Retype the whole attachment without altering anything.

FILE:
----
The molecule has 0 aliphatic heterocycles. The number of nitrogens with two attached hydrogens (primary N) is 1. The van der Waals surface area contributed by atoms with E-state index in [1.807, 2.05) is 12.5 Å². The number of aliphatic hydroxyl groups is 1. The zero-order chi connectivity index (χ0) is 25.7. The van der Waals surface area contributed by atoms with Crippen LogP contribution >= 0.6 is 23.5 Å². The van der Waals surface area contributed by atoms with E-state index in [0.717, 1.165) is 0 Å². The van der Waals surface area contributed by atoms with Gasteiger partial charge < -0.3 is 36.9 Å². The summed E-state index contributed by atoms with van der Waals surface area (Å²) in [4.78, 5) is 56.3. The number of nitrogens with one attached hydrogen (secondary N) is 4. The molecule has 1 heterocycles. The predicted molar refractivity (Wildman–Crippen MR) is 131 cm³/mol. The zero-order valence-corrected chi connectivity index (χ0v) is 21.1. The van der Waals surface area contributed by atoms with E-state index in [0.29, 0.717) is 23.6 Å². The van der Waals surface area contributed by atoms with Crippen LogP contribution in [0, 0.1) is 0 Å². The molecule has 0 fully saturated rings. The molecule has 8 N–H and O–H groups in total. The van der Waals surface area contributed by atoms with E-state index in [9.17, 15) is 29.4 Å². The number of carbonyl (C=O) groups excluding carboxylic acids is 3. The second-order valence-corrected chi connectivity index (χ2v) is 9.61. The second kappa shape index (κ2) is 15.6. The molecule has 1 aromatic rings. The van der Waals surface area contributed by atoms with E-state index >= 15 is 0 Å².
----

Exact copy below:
The molecule has 0 aliphatic heterocycles. The number of nitrogens with two attached hydrogens (primary N) is 1. The van der Waals surface area contributed by atoms with E-state index in [1.807, 2.05) is 12.5 Å². The number of aliphatic hydroxyl groups is 1. The zero-order chi connectivity index (χ0) is 25.7. The van der Waals surface area contributed by atoms with Crippen LogP contribution >= 0.6 is 23.5 Å². The van der Waals surface area contributed by atoms with E-state index in [0.717, 1.165) is 0 Å². The van der Waals surface area contributed by atoms with Gasteiger partial charge < -0.3 is 36.9 Å². The summed E-state index contributed by atoms with van der Waals surface area (Å²) in [4.78, 5) is 56.3. The number of nitrogens with one attached hydrogen (secondary N) is 4. The molecule has 1 heterocycles. The predicted molar refractivity (Wildman–Crippen MR) is 131 cm³/mol. The zero-order valence-corrected chi connectivity index (χ0v) is 21.1. The van der Waals surface area contributed by atoms with E-state index in [0.29, 0.717) is 23.6 Å². The van der Waals surface area contributed by atoms with Crippen LogP contribution in [0, 0.1) is 0 Å². The molecule has 0 fully saturated rings. The molecule has 8 N–H and O–H groups in total. The van der Waals surface area contributed by atoms with E-state index in [9.17, 15) is 29.4 Å². The number of carbonyl (C=O) groups excluding carboxylic acids is 3. The second-order valence-corrected chi connectivity index (χ2v) is 9.61. The second kappa shape index (κ2) is 15.6. The molecule has 1 aromatic rings. The van der Waals surface area contributed by atoms with E-state index >= 15 is 0 Å².